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The Tropic of Capricorn is the most southerly latitude at which the Sun can appear directly overhead. It only happens once a year at the December solstice. It is one of the five major circles of latitude along with the Tropic of Cancer, the Arctic and Antarctic Circles, and the equator. All of these points, except the equator, are dictated by the tilt of the Earth’s axis of rotation relative to the plane of orbit. It currently lies 23°26?16? south of the equator. It is currently drifting north at the rate of almost half a second of latitude, which is about 15 meters per year.
In the northern hemisphere the equivalent of the Tropic of Capricorn is the Tropic of Cancer. The position of the Tropic of Capricorn is not fixed, but varies over time. It received its name about 2,000 years ago when the sun was entering the Capricornus constellation at the December solstice. Currently, due to the precession of the equinox, the sun appears in the Sagittarius constellation.
The Earth’s axial tilt varies between 22.1° and 24.5° over a 42,000 year period, and the tilt is decreasing. In addition to this steady decrease there are much smaller short term variations, known as nutation, mainly due to the changing plane of the moon’s orbit. This can shift the Earth’s axial tilt by plus or minus 0.005 degree. This is part of the cause of precession of the equinox.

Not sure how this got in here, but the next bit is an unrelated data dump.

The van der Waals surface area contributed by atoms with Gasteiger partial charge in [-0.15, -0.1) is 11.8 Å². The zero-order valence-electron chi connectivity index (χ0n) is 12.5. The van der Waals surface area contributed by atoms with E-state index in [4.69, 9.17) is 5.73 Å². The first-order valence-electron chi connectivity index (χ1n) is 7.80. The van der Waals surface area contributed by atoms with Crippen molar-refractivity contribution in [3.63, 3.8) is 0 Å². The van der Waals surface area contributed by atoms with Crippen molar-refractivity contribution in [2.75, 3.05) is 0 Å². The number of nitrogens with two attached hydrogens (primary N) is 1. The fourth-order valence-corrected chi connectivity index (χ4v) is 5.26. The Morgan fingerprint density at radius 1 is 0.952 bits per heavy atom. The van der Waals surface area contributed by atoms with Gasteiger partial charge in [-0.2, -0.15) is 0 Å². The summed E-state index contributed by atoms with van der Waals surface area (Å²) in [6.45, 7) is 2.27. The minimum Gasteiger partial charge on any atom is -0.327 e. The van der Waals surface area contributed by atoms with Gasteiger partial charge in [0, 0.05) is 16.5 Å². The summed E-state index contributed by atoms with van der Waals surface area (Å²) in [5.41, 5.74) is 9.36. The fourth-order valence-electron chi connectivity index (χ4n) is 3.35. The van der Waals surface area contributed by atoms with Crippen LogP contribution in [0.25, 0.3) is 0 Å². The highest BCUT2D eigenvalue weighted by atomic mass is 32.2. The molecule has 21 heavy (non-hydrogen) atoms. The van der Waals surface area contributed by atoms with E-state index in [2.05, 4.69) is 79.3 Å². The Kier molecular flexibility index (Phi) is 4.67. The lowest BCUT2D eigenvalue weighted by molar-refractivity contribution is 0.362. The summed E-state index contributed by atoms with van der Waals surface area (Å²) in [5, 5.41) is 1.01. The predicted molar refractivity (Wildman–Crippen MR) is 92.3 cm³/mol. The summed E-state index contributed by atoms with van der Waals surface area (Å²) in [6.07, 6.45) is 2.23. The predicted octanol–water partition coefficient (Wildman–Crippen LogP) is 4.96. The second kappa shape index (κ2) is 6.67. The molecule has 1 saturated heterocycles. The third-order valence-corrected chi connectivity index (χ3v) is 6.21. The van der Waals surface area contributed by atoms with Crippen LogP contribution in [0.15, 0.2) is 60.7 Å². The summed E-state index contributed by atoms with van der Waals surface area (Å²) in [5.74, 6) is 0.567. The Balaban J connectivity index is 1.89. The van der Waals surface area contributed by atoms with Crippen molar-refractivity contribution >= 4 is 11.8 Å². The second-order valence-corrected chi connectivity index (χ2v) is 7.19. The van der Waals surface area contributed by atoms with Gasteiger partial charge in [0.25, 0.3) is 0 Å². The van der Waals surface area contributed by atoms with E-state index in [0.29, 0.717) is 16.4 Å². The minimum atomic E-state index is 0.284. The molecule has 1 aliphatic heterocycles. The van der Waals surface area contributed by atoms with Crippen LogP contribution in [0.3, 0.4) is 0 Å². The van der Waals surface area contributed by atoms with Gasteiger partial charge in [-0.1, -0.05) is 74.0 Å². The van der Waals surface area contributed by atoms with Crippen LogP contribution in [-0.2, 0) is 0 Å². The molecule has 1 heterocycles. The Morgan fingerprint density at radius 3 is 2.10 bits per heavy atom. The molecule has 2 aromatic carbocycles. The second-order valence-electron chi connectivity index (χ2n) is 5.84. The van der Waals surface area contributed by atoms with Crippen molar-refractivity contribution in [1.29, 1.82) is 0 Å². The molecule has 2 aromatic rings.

We have written many articles about the Tropic of Capricorn for Universe Today. Here’s a Bad Astronomy and Universe Today forum discussion about the Tropic of Capricorn, and here’s an article about the Tropic of Cancer.
We’ve also recorded an episode of Astronomy Cast all about planet Earth. Listen here, Episode 51: Earth.